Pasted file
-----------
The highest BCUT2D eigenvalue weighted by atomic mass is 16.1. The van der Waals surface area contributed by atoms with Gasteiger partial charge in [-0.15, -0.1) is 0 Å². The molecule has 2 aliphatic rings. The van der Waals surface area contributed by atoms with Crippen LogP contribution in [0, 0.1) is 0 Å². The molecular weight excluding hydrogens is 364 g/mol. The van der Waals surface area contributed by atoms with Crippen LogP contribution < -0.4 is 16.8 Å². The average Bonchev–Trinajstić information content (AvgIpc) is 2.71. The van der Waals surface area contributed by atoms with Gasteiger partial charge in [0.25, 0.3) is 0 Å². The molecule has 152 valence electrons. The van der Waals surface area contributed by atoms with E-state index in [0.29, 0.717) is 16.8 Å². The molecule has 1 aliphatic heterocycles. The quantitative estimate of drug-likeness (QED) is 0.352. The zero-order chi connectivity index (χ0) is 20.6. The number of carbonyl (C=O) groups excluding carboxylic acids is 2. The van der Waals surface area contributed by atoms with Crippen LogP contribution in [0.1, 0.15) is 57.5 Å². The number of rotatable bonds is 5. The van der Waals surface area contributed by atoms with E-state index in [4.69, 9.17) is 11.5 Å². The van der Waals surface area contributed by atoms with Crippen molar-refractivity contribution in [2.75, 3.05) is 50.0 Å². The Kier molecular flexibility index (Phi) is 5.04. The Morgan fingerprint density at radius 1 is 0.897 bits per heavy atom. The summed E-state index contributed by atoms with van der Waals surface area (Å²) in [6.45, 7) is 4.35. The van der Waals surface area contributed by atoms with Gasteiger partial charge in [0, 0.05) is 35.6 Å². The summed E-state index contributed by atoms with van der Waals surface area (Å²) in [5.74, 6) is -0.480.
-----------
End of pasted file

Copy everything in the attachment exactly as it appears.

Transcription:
The highest BCUT2D eigenvalue weighted by atomic mass is 16.1. The van der Waals surface area contributed by atoms with Gasteiger partial charge in [-0.15, -0.1) is 0 Å². The molecule has 2 aliphatic rings. The van der Waals surface area contributed by atoms with Crippen LogP contribution in [0, 0.1) is 0 Å². The molecular weight excluding hydrogens is 364 g/mol. The van der Waals surface area contributed by atoms with Crippen LogP contribution < -0.4 is 16.8 Å². The average Bonchev–Trinajstić information content (AvgIpc) is 2.71. The van der Waals surface area contributed by atoms with Gasteiger partial charge in [0.25, 0.3) is 0 Å². The molecule has 152 valence electrons. The van der Waals surface area contributed by atoms with E-state index in [0.29, 0.717) is 16.8 Å². The molecule has 1 aliphatic heterocycles. The quantitative estimate of drug-likeness (QED) is 0.352. The zero-order chi connectivity index (χ0) is 20.6. The number of carbonyl (C=O) groups excluding carboxylic acids is 2. The van der Waals surface area contributed by atoms with Crippen LogP contribution in [0.1, 0.15) is 57.5 Å². The number of rotatable bonds is 5. The van der Waals surface area contributed by atoms with E-state index in [4.69, 9.17) is 11.5 Å². The van der Waals surface area contributed by atoms with Crippen molar-refractivity contribution in [2.75, 3.05) is 50.0 Å². The Kier molecular flexibility index (Phi) is 5.04. The Morgan fingerprint density at radius 1 is 0.897 bits per heavy atom. The summed E-state index contributed by atoms with van der Waals surface area (Å²) in [6.45, 7) is 4.35. The van der Waals surface area contributed by atoms with Gasteiger partial charge in [0, 0.05) is 35.6 Å². The summed E-state index contributed by atoms with van der Waals surface area (Å²) in [5.74, 6) is -0.480.